My morning has been going well for the most part.

My morning has been going well for the most part.


when Uncle Udeh said, “Welcome home.”


File under: Things I miss about Nigeria.

The further I get from my visit in Nigeria, the easier the place becomes to love. I’m no longer consumed by the billowing black smoke in the sky from people burning their garbage in the streets, nor the dismay of turning on the tap to find that we no longer have water, nor the unforgiving heat that brought violent dark rashes to my neck, forearms and the back of my right knee.

The further I get from Nigeria, all I can think of is my first night in Makurdi, when all the family nearby arrived to greet us, and Uncle Udeh, my mom’s brother, said, “Welcome home.”

I was loved before I even got there.

I also remember Aunty Martha telling me, “You people are white” a few days earlier in Abuja; then her four-year old daughter telling me two weeks later, on Chistmas day, that I was an “oyinbo” while comparing her dark skin to my own like she didn’t fully believe it but mummy said it so it must be true.

I’m almost finished with Americanah. This book is everything I could have asked for and more. Every experience I’ve had as the only black person in my class/school/grade/office has been validated with this book. Simply because somebody else experienced it and wrote it down. Things like this to me are empowering; these things are my feminism.

And yet, the book has not filled everything for me. Chimamanda writes of a Nigerian woman, born and raised, experiencing America. As much as I could relate, I’m a Nigerian woman, born and raised in Canada. A different kind of hybrid. Experiencing Nigeria felt so alien to me. As much as I belonged (as per the words of Udeh), I also didn’t (by the words of Martha). There’s a different string of privileges and disadvantages with this kind of hybrid identity. I hope to write about it more.

Anyway, I’m heading back to my book. In case you couldn’t tell, I highly recommend it.

when Uncle Udeh said, “Welcome home.”

File under: Things I miss about Nigeria.

The further I get from my visit in Nigeria, the easier the place becomes to love. I’m no longer consumed by the billowing black smoke in the sky from people burning their garbage in the streets, nor the dismay of turning on the tap to find that we no longer have water, nor the unforgiving heat that brought violent dark rashes to my neck, forearms and the back of my right knee.

The further I get from Nigeria, all I can think of is my first night in Makurdi, when all the family nearby arrived to greet us, and Uncle Udeh, my mom’s brother, said, “Welcome home.”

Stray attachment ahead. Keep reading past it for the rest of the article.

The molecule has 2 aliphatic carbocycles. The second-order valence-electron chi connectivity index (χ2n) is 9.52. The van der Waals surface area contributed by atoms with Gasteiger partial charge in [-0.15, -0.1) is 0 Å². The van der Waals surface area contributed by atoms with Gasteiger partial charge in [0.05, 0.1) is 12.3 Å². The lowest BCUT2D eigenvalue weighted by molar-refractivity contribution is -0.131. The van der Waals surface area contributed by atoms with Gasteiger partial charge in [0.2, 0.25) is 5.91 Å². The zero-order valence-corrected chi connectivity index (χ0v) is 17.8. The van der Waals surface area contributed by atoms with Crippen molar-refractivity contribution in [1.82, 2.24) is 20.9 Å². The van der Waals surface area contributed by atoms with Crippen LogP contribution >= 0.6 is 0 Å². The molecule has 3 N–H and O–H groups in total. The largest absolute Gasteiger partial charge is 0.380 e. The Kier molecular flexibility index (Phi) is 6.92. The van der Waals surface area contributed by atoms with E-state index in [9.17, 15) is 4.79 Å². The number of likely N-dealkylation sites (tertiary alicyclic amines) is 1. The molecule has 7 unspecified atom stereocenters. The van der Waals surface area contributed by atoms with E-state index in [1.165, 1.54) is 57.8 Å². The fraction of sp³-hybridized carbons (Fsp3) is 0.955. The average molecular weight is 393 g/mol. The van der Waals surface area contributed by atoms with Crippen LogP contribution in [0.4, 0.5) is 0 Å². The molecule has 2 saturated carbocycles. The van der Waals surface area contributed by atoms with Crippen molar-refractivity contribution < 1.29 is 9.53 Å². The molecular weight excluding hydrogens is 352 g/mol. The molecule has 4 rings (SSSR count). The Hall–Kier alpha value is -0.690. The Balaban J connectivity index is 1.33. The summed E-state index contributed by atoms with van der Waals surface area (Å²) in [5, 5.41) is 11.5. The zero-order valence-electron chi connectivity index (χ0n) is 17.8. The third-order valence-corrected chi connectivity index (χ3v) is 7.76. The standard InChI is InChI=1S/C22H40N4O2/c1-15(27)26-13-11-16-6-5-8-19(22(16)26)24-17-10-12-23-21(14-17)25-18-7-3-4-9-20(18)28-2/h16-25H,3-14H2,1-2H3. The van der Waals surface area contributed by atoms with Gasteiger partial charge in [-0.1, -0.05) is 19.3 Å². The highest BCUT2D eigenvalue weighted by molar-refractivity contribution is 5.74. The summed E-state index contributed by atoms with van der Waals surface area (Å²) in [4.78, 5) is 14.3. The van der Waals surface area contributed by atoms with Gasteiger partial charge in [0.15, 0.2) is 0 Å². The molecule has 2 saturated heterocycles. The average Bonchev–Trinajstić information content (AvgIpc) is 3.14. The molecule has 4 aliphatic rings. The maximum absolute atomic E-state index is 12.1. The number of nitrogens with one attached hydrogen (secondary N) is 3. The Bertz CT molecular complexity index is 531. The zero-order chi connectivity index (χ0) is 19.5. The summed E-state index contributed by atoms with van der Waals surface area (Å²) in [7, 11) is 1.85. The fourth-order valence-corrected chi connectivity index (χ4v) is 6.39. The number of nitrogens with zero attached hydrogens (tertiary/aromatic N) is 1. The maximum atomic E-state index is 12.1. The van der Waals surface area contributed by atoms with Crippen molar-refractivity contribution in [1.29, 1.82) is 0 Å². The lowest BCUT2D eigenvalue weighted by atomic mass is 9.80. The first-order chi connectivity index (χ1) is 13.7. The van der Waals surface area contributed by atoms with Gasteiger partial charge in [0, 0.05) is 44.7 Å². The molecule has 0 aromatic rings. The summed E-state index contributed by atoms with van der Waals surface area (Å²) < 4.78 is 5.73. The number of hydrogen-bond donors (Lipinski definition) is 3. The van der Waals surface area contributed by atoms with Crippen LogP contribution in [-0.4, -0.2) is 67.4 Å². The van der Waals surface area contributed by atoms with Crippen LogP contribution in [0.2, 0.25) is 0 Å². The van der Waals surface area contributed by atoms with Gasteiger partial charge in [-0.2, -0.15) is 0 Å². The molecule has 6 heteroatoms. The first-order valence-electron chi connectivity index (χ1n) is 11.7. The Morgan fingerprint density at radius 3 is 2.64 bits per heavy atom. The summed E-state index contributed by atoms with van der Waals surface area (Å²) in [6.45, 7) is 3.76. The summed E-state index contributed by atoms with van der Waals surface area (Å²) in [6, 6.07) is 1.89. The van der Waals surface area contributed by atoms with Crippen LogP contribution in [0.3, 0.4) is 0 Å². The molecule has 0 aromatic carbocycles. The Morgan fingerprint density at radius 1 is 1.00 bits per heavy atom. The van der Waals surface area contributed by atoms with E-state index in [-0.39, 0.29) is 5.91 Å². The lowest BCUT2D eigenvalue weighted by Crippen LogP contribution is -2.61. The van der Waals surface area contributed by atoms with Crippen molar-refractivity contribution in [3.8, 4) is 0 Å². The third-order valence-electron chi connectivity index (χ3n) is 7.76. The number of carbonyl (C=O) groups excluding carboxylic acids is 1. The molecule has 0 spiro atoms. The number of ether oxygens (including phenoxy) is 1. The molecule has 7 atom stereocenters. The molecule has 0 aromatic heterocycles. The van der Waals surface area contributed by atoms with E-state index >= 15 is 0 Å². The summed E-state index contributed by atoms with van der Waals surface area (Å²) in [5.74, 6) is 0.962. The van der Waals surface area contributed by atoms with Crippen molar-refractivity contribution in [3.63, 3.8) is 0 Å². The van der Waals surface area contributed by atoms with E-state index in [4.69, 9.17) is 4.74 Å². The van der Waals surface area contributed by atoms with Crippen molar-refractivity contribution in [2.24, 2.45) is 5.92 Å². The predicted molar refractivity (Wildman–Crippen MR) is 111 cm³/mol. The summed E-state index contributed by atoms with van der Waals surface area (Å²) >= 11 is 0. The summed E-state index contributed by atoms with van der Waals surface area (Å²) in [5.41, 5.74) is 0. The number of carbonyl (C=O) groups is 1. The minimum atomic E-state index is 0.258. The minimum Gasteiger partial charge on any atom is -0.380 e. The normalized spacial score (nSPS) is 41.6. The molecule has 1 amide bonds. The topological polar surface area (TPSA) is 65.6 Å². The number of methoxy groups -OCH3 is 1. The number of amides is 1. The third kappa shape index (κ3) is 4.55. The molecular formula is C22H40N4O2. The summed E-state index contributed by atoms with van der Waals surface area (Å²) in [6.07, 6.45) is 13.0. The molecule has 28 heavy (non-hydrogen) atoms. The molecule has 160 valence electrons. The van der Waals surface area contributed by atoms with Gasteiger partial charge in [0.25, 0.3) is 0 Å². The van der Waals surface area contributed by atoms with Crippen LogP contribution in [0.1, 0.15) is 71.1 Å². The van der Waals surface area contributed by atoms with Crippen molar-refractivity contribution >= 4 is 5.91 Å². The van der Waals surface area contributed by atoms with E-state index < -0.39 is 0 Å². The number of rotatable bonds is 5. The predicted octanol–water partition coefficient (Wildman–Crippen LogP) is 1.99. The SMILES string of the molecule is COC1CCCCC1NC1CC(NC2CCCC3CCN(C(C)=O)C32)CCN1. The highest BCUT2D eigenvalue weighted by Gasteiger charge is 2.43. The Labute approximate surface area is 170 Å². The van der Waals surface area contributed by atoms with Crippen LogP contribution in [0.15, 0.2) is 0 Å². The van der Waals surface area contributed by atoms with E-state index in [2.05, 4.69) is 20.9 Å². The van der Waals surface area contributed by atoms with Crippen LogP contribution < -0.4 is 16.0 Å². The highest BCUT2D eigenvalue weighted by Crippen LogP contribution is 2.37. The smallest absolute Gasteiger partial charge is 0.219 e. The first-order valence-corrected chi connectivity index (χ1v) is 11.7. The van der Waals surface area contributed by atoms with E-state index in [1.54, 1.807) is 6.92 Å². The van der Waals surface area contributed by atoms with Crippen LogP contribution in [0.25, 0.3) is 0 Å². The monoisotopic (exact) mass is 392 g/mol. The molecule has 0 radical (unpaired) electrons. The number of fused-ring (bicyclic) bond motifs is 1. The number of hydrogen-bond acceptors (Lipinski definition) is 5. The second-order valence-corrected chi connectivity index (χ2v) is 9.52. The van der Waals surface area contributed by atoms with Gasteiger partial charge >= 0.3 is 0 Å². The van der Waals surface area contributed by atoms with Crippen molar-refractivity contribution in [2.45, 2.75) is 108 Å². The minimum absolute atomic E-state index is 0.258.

I was loved before I even got there.

I also remember Aunty Martha telling me, “You people are white” a few days earlier in Abuja; then her four-year old daughter telling me two weeks later, on Chistmas day, that I was an “oyinbo” while comparing her dark skin to my own like she didn’t fully believe it but mummy said it so it must be true.

I’m almost finished with Americanah. This book is everything I could have asked for and more. Every experience I’ve had as the only black person in my class/school/grade/office has been validated with this book. Simply because somebody else experienced it and wrote it down. Things like this to me are empowering; these things are my feminism.

And yet, the book has not filled everything for me. Chimamanda writes of a Nigerian woman, born and raised, experiencing America. As much as I could relate, I’m a Nigerian woman, born and raised in Canada. A different kind of hybrid. Experiencing Nigeria felt so alien to me. As much as I belonged (as per the words of Udeh), I also didn’t (by the words of Martha). There’s a different string of privileges and disadvantages with this kind of hybrid identity. I hope to write about it more.

Anyway, I’m heading back to my book. In case you couldn’t tell, I highly recommend it.

"I’m sorry that I’m both your umbrella and the rain."

Tablo

(Source: ad-stellas, via stellablu)

Whiteness and the Privilege to Travel the World

Hands-down my favourite travel website to read is Nomadic Matt. After reading his article on why he would never visit Vietnam again, I wrote him this email. Feel free to share your thoughts.

Read More

Sending this photo to the next person that tries to tell me I’m not Nigerian/African/black enough.

Sending this photo to the next person that tries to tell me I’m not Nigerian/African/black enough.

Shop here. See more pictures here. Find out why this collection is called “For sad girls and lonely boys” here.
—-
I’m always keeping myself busy. Between being an assistant photographer at a wedding this past weekend (yeah, apparently I’m a wedding photographer now), working Monday to Friday 9 to 5, and trying to keep up the shop, I’ve been pretty exhausted. But thrilled. Now that this set is up, I can work on creating new pieces. Actually, I have a shelf full of graphic novels, poetry books and novels that I really need to get to, so maybe it’s just time to sit down and read. I’m so used to putting things out there that I forget to pause and just take things in. 
Let me know what you think of the shop and the website :)

Shop here. See more pictures here. Find out why this collection is called “For sad girls and lonely boys” here.

—-

I’m always keeping myself busy. Between being an assistant photographer at a wedding this past weekend (yeah, apparently I’m a wedding photographer now), working Monday to Friday 9 to 5, and trying to keep up the shop, I’ve been pretty exhausted. But thrilled. Now that this set is up, I can work on creating new pieces. Actually, I have a shelf full of graphic novels, poetry books and novels that I really need to get to, so maybe it’s just time to sit down and read. I’m so used to putting things out there that I forget to pause and just take things in. 

Let me know what you think of the shop and the website :)